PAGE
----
Low ABV problem (newbie)

Discussion in 'Beginners Brewing Forum' started by Jhogan0101, Oct 7, 2019.

  1. Jhogan0101

    Jhogan0101 Member

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    Hey everyone,
    Im new at this, brewed a stout and my OG was about .015 too low. Didnt realize how important that was. My final gravity is correct (1.013). I tasted the beer and it is a bit watery (not sweet at all) and has about half the ABV it should have. Anyway to fix this?
     
  2. CRUNK

    CRUNK Well-Known Member

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    Beer is beer, there is no way to fix beer once it is done, you need to go through your process and determine what came up short, it could be a number of things causing this affect, but more of what i want to tell you is dont get discouraged do not give up. Its is correctable in future batches.
     
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  3. Craigerrr

    Craigerrr Well-Known Member

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    Give us some more details, did you brew an extract batch, all grain, BIAB? Post up your recipe and some details on your process, you will get plenty of helpful advice here!
     
  4. Mark Farrall

    Mark Farrall Well-Known Member

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    It's generally not worth the effort of fixing up a finished beer. It's usually just easier to brew another batch and drink the 'failure' if you can, dump it if you can't. Some of my favourite recipes have come from stuffing up a batch and ending up with a much lower ABV than expected. Might not be the case here, so give us some more details as Craig asks and we can hopefully help out for the next batch.

    Most of the ideas I can think of for fixing up your beer involve brewing a stronger beer and blending, but I can't see the point in that.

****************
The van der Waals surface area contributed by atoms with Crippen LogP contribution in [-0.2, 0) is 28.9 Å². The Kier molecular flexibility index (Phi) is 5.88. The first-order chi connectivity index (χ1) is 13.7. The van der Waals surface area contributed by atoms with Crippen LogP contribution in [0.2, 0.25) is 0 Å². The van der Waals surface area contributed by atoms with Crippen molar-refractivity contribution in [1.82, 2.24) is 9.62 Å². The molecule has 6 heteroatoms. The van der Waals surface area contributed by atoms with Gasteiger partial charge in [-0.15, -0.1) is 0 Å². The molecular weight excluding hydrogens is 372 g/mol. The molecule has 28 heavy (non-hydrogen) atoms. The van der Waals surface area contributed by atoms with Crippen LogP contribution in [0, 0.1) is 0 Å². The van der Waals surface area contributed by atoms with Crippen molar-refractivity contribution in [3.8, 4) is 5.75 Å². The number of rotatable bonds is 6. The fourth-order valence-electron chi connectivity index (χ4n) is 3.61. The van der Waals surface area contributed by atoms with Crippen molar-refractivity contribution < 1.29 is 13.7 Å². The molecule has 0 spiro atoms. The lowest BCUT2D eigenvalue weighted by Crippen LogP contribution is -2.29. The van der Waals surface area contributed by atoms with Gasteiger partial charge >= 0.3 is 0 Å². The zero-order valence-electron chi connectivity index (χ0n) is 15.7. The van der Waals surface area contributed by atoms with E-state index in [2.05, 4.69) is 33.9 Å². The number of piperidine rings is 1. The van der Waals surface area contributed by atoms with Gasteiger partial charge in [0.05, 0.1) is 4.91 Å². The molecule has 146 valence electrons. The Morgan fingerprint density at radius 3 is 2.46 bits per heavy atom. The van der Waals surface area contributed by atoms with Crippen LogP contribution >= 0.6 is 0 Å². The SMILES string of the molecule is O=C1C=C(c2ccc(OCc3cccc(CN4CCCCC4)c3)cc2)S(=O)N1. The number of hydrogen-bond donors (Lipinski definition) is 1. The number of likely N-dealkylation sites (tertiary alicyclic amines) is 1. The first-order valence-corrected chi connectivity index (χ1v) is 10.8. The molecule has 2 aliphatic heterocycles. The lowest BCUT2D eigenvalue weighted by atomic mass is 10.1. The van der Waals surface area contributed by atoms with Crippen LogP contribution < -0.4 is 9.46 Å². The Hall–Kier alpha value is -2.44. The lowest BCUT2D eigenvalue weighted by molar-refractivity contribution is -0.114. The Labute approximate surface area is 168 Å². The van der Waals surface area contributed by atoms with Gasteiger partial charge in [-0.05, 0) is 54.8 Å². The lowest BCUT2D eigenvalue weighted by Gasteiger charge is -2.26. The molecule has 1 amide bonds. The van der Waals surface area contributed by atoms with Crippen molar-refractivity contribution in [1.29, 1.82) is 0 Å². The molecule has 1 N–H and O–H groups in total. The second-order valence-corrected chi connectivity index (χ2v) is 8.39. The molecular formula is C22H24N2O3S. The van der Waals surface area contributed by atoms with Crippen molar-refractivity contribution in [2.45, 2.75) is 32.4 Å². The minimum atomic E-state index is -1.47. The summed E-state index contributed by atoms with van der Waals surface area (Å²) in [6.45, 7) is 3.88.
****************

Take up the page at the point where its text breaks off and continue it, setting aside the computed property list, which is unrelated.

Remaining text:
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  5. Nosybear

    Nosybear Well-Known Member

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    Blending is a good option (see above) but you'd have to hit your numbers on a bigger beer, something more difficult than a smaller one. Agree with Mark: Drink if you can, dump it if you must but learn from it rather than expending effort on trying to fix it.
     
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  6. Jhogan0101

    Jhogan0101 Member

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    Thanks guys. This was all grain, 5 gal batch. I screwed up the sparge. Went to fast, i now realize that i should've been doing it at 12mins/gal. Im going to try it again tomorrow.

    On another note,i have 4 different thermometers and they all are off by as much as 10 degrees. Is there a go to thermometer i can trust? How the hell are you supposed make good beer if the mash temp is wrong....
     
  7. Nosybear

    Nosybear Well-Known Member

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    Sparge: Try batch sparging. Easier, little chance of tannin extraction and much quicker. Only downside is slightly lower efficiency. Thermometer: Test it. It should read 32 degrees F/0 degrees C in ice water, your boiling point adjusted for altitude in boiling water.
     
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  8. Trialben

    Trialben Well-Known Member

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    Id just blend it in with my tap line up for a bit of a twist once things get boring. If you know your batch volume kettle/fermentor and know your losses you should be able to use a set sparge volume to meet your pre boil. I always just sparge with 5lt so just subtract my sparge from my total brew liquor to hit my target.

    Sounds like you need to get another brew or two under your belt and your sparge will all make sense.
    Keep brewing.
     
  9. CRUNK

    CRUNK Well-Known Member

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    And it may not necessarily have been your sparge Maybe your Milling was slightly off there are many reasons that could have caused the issue I personally recirculate the entire time because that's the way my system was upgraded in built if you have that ability it can be really beneficial remember not to travel too far out of your comfort zone and always adjust one thing at a time if you try and correct an issue by changing many different things you won't know which one corrected it or it'll be a lot harder to determine which one corrected it I recommend that if you feel your sparge was too fast change your sparge speed on the next batch and see if that does correct it if it does not come back to the forums and describe your process in as much detail as possible and I can almost 100% guarantee someone here will be able to answer the question and give you a reasonable solution.

    I do agree with everybody else there's really no sense in trying to fix a beer drink it if it's drinkable dump it if it's not don't have shame brewing beer is not easy if it was everybody would do it
     
  10. Bubba Wade

    Bubba Wade Well-Known Member